Views expressed in opinion columns are the author’s own.

The idea of a Green New Deal has spread with astounding strength recently, given that the policy platform looks dramatically different depending on whom you ask. Drawing inspiration from former President Franklin Roosevelt’s New Deal — which addressed poverty and poor infrastructure in the wake of the Great Depression — a Green New Deal aims to address the intergenerational challenge of climate change and the enormous growth of wealth inequality.

While Rep. Alexandria Ocasio-Cortez (D-N.Y.) and Sen. Ed Markey (D-Mass.) have introduced a Green New Deal resolution in the House and the Senate, respectively, the documents essentially declare their intentions instead of moving to achieve anything. It’s a start and better than nothing, but it only lays out broad policy goals; more specific details are necessary. To start, in order to facilitate a transition away from fossil fuels, the Green New Deal must include a provision moving toward fare-free public transit.

While it sounds radical and downright unaffordable, it’s been done in several cities around the world with success. Estonia’s capital, Tallinn, is a city of well over 400,000 inhabitants and has had free public transit for locals since 2013. Chapel Hill, North Carolina has had free bus transportation since 2002 and in doing so, has increased their annual ridership from 3 million to nearly 7 million. Many smaller jurisdictions, including 56 small cities across Europe have implemented fare-free public transportation programs.

Anyone who has ridden the Metro knows that fares can be exorbitant, and the infrastructure hasn’t been well cared for. Ridership has been declining, track work seems to be never-ending and late-night service was cut a few years ago — with little chance of restoration, given the Federal Transit administration’s warning that it would cause WMATA financial hardship. Some might say that going fare-free would be the straw that broke the Metro’s back.

But cities that have experimented with going fare-free have found that many operational costs, such as fare vending machines, are associated with fare collection and preventing fare evasion. Without fares, these costs go away. In Tallinn, policymakers found that revenue from fare collection represented only a third of the transportation operational budget to begin with.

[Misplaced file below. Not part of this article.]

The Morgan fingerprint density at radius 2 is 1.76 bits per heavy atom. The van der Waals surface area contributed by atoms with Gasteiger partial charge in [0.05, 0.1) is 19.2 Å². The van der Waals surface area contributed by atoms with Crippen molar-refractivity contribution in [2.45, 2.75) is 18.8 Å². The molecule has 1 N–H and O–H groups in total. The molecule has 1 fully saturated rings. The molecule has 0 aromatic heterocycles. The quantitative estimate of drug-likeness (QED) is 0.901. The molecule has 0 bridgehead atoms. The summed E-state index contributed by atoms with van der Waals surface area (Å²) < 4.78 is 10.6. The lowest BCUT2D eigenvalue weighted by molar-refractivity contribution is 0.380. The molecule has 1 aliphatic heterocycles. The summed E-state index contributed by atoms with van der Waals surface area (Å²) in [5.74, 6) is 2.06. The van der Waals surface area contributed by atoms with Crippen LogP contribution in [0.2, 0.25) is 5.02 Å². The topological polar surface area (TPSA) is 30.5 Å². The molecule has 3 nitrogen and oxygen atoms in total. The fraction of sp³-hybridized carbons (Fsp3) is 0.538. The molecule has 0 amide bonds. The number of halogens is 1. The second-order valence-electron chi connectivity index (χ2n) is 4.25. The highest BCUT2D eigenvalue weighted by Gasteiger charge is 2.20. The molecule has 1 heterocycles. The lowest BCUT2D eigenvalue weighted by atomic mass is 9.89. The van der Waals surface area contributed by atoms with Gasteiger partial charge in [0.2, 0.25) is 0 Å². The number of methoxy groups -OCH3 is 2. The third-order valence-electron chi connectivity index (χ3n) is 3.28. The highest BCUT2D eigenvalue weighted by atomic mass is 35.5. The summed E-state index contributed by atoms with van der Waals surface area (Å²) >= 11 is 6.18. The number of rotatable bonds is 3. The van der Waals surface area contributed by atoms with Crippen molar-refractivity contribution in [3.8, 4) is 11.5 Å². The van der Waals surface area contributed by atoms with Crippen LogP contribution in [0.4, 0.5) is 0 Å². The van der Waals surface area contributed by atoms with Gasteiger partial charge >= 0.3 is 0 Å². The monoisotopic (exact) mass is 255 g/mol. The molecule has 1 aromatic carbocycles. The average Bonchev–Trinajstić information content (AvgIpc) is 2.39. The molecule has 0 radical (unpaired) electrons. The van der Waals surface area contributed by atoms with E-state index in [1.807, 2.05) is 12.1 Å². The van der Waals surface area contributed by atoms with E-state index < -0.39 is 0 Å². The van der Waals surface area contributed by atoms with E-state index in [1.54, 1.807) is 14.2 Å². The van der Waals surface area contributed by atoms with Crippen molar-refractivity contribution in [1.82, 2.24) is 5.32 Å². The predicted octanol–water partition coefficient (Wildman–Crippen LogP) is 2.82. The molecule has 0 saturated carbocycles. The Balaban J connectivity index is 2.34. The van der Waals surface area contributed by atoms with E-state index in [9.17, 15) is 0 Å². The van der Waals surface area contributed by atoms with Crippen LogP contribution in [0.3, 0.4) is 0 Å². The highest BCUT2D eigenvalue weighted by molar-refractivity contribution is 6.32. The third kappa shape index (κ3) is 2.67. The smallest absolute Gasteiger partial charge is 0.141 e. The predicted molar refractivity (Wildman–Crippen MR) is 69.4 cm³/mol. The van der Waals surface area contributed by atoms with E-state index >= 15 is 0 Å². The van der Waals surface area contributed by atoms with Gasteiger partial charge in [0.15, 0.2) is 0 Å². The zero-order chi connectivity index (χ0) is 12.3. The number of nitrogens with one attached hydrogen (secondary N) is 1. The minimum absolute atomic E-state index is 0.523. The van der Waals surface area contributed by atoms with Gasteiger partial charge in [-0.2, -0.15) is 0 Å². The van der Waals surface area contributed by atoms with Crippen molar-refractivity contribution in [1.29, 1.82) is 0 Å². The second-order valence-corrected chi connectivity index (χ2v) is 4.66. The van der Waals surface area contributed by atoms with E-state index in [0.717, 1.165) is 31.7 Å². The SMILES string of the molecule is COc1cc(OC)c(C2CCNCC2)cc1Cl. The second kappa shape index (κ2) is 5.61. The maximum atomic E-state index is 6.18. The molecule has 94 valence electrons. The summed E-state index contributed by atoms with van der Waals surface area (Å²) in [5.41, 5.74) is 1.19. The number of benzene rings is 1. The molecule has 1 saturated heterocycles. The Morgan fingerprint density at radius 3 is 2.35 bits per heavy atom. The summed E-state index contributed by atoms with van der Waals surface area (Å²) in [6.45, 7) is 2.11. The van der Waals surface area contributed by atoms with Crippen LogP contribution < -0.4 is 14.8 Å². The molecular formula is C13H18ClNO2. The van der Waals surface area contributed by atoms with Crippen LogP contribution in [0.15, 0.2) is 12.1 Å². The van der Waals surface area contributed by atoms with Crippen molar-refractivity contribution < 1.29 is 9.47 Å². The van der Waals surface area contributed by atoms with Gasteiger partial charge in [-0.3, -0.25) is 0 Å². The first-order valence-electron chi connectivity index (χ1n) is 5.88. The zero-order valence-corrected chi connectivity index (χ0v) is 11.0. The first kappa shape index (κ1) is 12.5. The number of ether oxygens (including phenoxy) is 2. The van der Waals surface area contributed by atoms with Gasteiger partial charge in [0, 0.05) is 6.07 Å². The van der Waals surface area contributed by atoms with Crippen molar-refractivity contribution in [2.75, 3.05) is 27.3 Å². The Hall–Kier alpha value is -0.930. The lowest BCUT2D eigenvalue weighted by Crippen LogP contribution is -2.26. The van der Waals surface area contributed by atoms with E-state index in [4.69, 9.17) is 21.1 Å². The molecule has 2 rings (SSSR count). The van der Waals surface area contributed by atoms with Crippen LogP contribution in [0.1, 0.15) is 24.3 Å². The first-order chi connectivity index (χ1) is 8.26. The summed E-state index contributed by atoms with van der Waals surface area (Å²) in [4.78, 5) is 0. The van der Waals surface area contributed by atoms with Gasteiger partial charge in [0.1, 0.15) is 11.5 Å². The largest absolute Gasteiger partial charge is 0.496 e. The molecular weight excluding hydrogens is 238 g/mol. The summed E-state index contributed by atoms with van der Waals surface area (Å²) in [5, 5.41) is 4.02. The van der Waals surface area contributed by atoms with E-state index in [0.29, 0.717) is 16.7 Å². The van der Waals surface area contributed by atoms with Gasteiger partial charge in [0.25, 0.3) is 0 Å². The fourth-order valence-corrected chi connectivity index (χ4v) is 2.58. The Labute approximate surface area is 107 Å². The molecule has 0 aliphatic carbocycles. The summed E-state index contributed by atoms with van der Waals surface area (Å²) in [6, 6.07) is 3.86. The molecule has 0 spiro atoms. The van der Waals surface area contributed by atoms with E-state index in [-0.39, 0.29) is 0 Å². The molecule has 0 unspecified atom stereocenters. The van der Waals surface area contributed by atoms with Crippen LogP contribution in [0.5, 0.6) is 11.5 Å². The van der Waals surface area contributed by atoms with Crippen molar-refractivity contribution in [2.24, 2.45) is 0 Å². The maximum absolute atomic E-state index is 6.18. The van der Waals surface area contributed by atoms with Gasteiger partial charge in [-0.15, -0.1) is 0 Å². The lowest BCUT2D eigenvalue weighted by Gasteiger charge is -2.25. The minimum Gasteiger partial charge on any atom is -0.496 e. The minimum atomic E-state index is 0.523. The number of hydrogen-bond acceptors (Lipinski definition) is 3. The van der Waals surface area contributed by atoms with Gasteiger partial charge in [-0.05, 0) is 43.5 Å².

However, it’s not enough just to heavily incentivize the use of public transit. In order to pay for accessible public transport, policymakers need to actively disincentivize the use of cars with expanded gas taxes and tolls, as they disproportionately harm our environment and effectively threaten the future of our existence.

Furthermore, fare enforcement has proven to be a problematic process that disproportionately targets people of color. In Washington, D.C., 91 percent of summons for Metro fare evasion were issued to black residents between January 2016 and February 2018, and violations can be punishable by a fine of $300 and/or 10 days in jail. A recent push to decriminalize fare evasion in the District was vetoed by Mayor Bowser and derided by WMATA but passed nonetheless due to the Council’s override of the mayor’s veto. Without fares, there’s no need to punish those who can’t afford public transit.

Fare-free public transit is the kind of public investment that would radically shift our nation toward carbon neutrality, making it a perfect addition to the Green New Deal. An article arguing for free public transportation in Jacobin astutely observed that “we don’t put coins in street lamps or pay by the minute in public parks.” Why shouldn’t public transit be a part of that same package of public goods?

Emily Maurer is a junior environmental policy major. She can be reached at